Re: Merge commit diff results are confusing and inconsistent
- Date: Tue, 7 May 2019 09:44:36 -0700
- From: Elijah Newren <newren@xxxxxxxxx>
- Subject: Re: Merge commit diff results are confusing and inconsistent
On Tue, May 7, 2019 at 7:12 AM Robert Dailey <rcdailey.lists@xxxxxxxxx> wrote:
> On Mon, May 6, 2019 at 6:52 PM Ævar Arnfjörð Bjarmason <avarab@xxxxxxxxx> wrote:
> The majority use case I'm interested in is seeing net-positive changes
> that happen in merge commits. Normally I take for granted that merge
> commits have nothing meaningful in them (meaningful here defined as
> something unexpected for a merge commit). But what if someone makes a
> poor decision and does some crazy refactoring in 1 file and amends it
> into a merge commit? Let's also say that these changes are done to a
> file that wasn't modified in any parent (say a unrelated.txt next to
> your color.txt). Since neither parent cares about that file for the
> purposes of the merge, I am trying to make sense of a revision
> specification that can be used to see what they did to that file.
An ability to find evil merges/cherry-picks/reverts by diffing a merge
commit to an auto-merge of some sort is something I am planning to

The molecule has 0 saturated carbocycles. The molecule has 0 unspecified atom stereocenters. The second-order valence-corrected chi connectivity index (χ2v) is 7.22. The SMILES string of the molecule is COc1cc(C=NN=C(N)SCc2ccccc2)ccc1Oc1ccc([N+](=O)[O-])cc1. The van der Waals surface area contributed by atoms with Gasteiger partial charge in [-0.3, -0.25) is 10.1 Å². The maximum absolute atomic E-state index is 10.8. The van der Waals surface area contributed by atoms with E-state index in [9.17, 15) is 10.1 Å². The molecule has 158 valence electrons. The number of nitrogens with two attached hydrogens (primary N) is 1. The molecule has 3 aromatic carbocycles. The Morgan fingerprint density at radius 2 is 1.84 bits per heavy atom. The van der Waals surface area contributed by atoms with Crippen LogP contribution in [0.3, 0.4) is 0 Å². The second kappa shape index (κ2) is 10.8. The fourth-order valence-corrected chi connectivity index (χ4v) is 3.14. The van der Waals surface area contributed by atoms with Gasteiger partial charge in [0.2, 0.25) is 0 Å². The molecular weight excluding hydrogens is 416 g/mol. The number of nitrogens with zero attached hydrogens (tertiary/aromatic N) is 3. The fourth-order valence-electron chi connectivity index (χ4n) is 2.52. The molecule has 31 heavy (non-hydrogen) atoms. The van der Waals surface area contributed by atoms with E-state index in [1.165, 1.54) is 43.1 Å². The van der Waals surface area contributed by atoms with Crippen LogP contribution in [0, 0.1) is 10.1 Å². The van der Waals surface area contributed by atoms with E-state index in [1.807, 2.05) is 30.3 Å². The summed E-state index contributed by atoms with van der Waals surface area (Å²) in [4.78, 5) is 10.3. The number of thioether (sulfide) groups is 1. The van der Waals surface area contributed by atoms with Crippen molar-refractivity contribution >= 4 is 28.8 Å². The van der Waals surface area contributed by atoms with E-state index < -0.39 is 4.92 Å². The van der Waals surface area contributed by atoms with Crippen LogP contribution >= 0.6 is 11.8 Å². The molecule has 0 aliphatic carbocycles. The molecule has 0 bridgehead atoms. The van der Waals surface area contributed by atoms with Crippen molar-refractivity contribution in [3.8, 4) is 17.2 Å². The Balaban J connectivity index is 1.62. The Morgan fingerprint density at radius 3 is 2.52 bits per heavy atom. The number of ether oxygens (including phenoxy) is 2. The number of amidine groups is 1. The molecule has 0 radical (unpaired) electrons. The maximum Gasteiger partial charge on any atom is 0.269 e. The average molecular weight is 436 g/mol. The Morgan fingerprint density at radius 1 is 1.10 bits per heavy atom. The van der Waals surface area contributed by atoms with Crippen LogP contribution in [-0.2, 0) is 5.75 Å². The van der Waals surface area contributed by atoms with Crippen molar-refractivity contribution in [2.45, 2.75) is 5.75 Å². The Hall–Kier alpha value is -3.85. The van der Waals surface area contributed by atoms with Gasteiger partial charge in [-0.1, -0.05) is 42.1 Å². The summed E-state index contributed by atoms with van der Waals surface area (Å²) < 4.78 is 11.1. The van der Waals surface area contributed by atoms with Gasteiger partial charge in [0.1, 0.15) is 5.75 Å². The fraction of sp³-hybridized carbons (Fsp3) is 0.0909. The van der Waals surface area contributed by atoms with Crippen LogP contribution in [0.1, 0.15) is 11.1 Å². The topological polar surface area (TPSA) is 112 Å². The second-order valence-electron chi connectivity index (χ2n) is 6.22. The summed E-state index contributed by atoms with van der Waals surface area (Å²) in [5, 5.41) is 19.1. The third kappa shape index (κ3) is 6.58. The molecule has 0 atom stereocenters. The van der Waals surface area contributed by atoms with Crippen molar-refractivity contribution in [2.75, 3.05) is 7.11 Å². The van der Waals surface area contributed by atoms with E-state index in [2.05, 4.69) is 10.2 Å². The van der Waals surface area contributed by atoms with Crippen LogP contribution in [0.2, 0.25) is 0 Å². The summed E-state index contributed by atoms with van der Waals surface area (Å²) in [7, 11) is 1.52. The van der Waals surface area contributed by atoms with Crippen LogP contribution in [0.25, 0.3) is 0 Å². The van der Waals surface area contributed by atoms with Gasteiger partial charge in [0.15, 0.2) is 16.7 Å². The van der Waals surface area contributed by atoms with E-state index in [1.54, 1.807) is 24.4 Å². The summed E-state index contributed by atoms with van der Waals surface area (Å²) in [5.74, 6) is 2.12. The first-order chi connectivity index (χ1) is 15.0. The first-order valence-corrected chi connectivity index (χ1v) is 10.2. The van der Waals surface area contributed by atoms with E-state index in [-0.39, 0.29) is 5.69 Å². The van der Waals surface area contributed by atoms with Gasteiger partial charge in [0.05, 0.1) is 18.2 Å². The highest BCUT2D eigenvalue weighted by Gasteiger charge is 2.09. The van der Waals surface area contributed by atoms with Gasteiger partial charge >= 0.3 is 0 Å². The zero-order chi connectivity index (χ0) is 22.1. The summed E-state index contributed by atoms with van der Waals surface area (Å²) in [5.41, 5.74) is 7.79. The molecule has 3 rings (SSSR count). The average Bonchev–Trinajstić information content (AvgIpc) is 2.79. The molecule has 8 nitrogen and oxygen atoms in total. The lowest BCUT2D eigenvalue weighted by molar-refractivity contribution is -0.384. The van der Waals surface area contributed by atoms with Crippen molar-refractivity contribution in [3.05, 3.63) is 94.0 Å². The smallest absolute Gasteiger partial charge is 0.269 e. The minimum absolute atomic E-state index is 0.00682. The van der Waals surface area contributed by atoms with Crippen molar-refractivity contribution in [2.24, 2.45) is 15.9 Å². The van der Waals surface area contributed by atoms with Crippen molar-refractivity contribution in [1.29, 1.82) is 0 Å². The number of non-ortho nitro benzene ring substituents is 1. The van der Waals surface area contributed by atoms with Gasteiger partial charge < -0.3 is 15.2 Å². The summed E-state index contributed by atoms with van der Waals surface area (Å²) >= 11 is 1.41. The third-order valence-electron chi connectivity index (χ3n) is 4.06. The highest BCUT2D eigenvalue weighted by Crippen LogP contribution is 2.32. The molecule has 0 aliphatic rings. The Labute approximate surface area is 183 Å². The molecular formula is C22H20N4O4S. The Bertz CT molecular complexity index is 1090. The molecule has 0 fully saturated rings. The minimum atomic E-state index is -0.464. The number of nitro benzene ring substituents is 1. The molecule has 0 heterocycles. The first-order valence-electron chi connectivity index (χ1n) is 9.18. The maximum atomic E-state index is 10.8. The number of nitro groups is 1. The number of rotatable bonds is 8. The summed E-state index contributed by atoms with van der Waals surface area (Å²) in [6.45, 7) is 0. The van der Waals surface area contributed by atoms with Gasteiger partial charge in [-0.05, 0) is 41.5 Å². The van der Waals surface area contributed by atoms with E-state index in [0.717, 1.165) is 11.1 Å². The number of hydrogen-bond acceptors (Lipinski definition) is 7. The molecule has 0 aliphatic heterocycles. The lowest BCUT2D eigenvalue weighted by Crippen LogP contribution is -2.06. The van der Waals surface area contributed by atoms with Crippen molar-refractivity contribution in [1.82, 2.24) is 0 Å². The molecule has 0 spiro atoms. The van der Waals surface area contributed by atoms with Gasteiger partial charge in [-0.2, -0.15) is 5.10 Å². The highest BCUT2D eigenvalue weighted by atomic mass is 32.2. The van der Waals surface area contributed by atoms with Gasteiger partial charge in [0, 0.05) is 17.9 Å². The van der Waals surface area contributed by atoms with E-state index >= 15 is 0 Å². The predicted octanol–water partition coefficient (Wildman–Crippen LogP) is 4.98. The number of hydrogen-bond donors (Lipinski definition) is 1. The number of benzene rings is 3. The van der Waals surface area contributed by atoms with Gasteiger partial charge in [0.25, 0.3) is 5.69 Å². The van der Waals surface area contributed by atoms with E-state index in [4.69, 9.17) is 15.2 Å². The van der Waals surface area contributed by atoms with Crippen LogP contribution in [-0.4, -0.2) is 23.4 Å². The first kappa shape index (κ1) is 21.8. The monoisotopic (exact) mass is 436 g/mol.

tackle; I'm tracking it at
https://bugs.chromium.org/p/git/issues/detail?id=12. I'm working on
filter-repo first, then the merge rewrite, and then if I'm not
distracted by other stuff (a big if), then I'll tackle this. Both
those other projects that are first in the list are rather large,
though, so it may be a while...
> Even ignoring that issue, the more concerning observation of mine is
> that `diff @^!` produces any output at all. If you exclude both
> parents, why do I see a diff for parent 2 (I see the complete diff of
> the branch that was merged in)?
I think using ^! on merge commits with diff ought to be an error,
personally. Not that I'd want to get into the battle of figuring out
if someone did figure out what it means and find a valid use for it to
determine if we need to deprecate or provide alternate syntax or who
knows what for it. I know it can be explained to be a combined diff
of some sort, but that's it. ^! as a post-fix operator on a non-merge
commit makes sense to me and is useful, even though it's an ugly hack
and hideous usability-wise from a teaching or explaining perspective.
Without digging into the code in detail, I wouldn't for the life of me
be able to explain how ^! will work on merge commits with diff.
> Again, thank you for your example, you definitely made things very
> clear for me. I see where the confusion is. And I think --cc is a good
> way to get more context. At this point I'm just concerned about the
> @^! behavior with merge commits & diff.
I am too, though my suggestion for that case is: please, for all that
is good in the world, DON'T USE THAT. EVER. Whatever it might do, I
certainly don't want to waste any brain cycles supporting it or making
sure it still works. diff is an endpoint operation and people should
pass endpoints to diff, not ranges (with only two exceptions I can
think of: '^!' on non-merge commits and usage of the super confusing
and ugly but also necessary '...' for diff against a merge-base.)
Honestly, I am tempted to make git throw a warning whenever folks use
a range operator with diff other than the exceptions noted above.